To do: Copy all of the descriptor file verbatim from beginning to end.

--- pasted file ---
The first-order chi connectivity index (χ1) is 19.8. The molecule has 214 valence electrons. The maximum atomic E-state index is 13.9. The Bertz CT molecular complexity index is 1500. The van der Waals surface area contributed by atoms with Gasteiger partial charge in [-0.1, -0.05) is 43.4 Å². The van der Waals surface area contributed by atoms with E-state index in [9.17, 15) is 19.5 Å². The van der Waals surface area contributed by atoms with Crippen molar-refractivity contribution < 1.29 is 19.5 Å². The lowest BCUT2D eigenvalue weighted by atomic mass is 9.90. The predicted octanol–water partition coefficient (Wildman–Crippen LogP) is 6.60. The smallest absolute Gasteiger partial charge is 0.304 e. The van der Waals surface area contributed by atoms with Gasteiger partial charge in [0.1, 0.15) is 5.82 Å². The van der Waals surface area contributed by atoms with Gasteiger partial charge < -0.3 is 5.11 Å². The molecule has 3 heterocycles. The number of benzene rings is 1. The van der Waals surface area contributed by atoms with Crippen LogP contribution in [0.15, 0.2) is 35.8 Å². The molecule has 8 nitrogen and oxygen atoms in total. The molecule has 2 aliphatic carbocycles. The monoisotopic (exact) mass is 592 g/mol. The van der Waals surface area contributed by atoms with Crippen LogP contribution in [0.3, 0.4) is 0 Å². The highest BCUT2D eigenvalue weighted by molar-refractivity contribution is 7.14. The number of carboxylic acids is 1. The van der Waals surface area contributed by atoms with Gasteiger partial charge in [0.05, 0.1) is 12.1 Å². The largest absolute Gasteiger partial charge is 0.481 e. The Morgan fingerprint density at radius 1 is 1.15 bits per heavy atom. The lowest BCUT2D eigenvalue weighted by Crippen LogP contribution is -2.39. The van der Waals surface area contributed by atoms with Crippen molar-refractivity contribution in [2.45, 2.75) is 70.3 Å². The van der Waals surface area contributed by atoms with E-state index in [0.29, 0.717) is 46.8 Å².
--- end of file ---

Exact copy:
The first-order chi connectivity index (χ1) is 19.8. The molecule has 214 valence electrons. The maximum atomic E-state index is 13.9. The Bertz CT molecular complexity index is 1500. The van der Waals surface area contributed by atoms with Gasteiger partial charge in [-0.1, -0.05) is 43.4 Å². The van der Waals surface area contributed by atoms with E-state index in [9.17, 15) is 19.5 Å². The van der Waals surface area contributed by atoms with Crippen molar-refractivity contribution < 1.29 is 19.5 Å². The lowest BCUT2D eigenvalue weighted by atomic mass is 9.90. The predicted octanol–water partition coefficient (Wildman–Crippen LogP) is 6.60. The smallest absolute Gasteiger partial charge is 0.304 e. The van der Waals surface area contributed by atoms with Gasteiger partial charge in [0.1, 0.15) is 5.82 Å². The van der Waals surface area contributed by atoms with Gasteiger partial charge < -0.3 is 5.11 Å². The molecule has 3 heterocycles. The number of benzene rings is 1. The van der Waals surface area contributed by atoms with Crippen LogP contribution in [0.15, 0.2) is 35.8 Å². The molecule has 8 nitrogen and oxygen atoms in total. The molecule has 2 aliphatic carbocycles. The monoisotopic (exact) mass is 592 g/mol. The van der Waals surface area contributed by atoms with Crippen LogP contribution in [0.3, 0.4) is 0 Å². The highest BCUT2D eigenvalue weighted by molar-refractivity contribution is 7.14. The number of carboxylic acids is 1. The van der Waals surface area contributed by atoms with Gasteiger partial charge in [0.05, 0.1) is 12.1 Å². The largest absolute Gasteiger partial charge is 0.481 e. The Morgan fingerprint density at radius 1 is 1.15 bits per heavy atom. The lowest BCUT2D eigenvalue weighted by Crippen LogP contribution is -2.39. The van der Waals surface area contributed by atoms with Crippen molar-refractivity contribution in [2.45, 2.75) is 70.3 Å². The van der Waals surface area contributed by atoms with E-state index in [0.29, 0.717) is 46.8 Å².